Website Statistics and Analytics
Now that your web site is up and running you want to know how many people are visiting your site and how they are finding it. Most web hosts give you access to this information (and a lot more) in the form of web statistics, or analytics.
All visits to your site are logged by the server software. Log files contain information about the origin of the visitor (their IP address), the type of browser they were using, which pages they viewed, how long they stayed, whether or not they arrived from a search engine and if so, what keywords they used to locate your site. All very useful information.
The trouble is, raw log files are scary to look at and impossible to make any sense of. They are long lists of numbers and cryptic words that can only reveal their secrets with the aid of a statistics program. There are a few stats programs to choose from. They take the raw server logs and parse them into readable (and sometimes colourful) charts that are fairly easy to interpret.
Most web hosts will include a stats program as part of their hosting package. You should be able to access it through the control panel which is used to make various settings on your account. Some of the popular web stat programs are:
All three of these programs are free.
Stats programs divide the information of the log files into useful categories. A summary of the data may be included at the top of the readout and tell you information such as ‘unique visitors', ‘number of hits', and ‘number of pages'.
Not all this information is important. The number of hits, for example, simply counts the total number of requests for any individual part of your site including graphics, script files and any other files that are part of a page. If your home page has 4 pictures and 2 other files the hit count is increased by 7 each time someone views that page.
The number of page views is important because it tells you which pages are popular. This allows you to fine-tune your site by dropping or modifying unpopular pages and making sure that popular pages link to areas that you want to promote.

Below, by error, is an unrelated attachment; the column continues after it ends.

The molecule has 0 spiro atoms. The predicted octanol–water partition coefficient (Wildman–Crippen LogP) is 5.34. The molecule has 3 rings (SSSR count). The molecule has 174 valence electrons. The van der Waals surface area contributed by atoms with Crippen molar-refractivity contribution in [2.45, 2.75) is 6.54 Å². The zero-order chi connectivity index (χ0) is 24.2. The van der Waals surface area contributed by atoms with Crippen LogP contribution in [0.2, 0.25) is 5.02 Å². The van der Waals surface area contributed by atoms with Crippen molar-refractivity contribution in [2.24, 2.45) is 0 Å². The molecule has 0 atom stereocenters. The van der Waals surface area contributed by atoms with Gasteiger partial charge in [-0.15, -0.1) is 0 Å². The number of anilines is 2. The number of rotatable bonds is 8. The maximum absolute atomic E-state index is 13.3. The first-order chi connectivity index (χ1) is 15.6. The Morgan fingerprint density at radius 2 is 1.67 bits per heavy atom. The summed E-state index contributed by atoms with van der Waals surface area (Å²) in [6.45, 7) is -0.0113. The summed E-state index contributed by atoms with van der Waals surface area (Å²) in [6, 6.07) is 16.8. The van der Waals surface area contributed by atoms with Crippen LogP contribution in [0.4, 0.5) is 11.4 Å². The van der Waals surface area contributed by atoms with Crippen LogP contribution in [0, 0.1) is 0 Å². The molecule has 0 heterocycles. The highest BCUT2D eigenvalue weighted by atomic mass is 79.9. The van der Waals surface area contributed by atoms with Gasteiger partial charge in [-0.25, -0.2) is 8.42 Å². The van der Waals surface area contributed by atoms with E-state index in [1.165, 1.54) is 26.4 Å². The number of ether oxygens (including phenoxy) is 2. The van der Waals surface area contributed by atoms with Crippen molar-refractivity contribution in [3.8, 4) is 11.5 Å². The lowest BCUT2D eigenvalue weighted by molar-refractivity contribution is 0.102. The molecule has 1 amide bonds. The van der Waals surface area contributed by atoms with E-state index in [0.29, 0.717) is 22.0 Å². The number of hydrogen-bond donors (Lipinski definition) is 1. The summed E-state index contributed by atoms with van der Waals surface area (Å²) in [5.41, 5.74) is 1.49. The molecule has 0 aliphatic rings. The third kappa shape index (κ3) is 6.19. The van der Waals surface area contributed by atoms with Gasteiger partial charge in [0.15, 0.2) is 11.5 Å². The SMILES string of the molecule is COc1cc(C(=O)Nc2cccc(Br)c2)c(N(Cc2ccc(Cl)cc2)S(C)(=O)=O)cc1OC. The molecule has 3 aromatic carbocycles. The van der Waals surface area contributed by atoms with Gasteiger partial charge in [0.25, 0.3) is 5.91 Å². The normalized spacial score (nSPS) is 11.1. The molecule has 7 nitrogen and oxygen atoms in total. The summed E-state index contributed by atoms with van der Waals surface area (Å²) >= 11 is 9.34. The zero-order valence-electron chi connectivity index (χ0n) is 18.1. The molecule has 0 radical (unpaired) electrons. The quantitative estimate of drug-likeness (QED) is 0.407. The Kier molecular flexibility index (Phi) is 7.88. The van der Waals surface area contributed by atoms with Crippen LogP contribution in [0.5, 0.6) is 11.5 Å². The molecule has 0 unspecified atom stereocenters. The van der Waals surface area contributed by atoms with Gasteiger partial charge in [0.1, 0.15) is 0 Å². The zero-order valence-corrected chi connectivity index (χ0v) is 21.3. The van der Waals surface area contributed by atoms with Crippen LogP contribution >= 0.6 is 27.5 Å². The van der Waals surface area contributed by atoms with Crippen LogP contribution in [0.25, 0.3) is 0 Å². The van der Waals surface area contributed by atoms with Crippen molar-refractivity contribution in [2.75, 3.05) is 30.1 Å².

Popular entry and exit pages are also worth tweaking. Visitors will not always arrive at your site through the home page, especially if they've found your site through a search engine. Make sure that popular entry pages contain relevant information and adjust exit pages to be more appealing. Exit pages should provide one last chance for them to buy or bookmark your site for future reference.
Referring sites show you where people are coming from. If they have found you from a search engine you will also see what keywords they used to find your site. This information tells you which keywords are important for optimizing your site. You can then design new content based on these keywords to attract even more visitors in the future.
Rather than rely on the stats produced by your server, you can hire a third party service to monitor your web site. These services range from basic ‘counter' that usually offer less information than your server does, to comprehensive client-side stats collection. Statcounter is one such service that is widely popular amongst webmasters.
If you require more detailed analysis, then go for a full-blown analytics service. These services can be useful if you need more precise information about your visitors. For example, visitors from a large organisation may all appear to be the same because they all have the same IP address. Analytics services can sometimes break down IP addresses into individual users. Google Analytics doesn't provide IP tracking but does most other things well enough. In terms of site analytics, it is sufficient for most users and is free.
These services can be useful for more precise monitoring of your website and for targeting specific niches.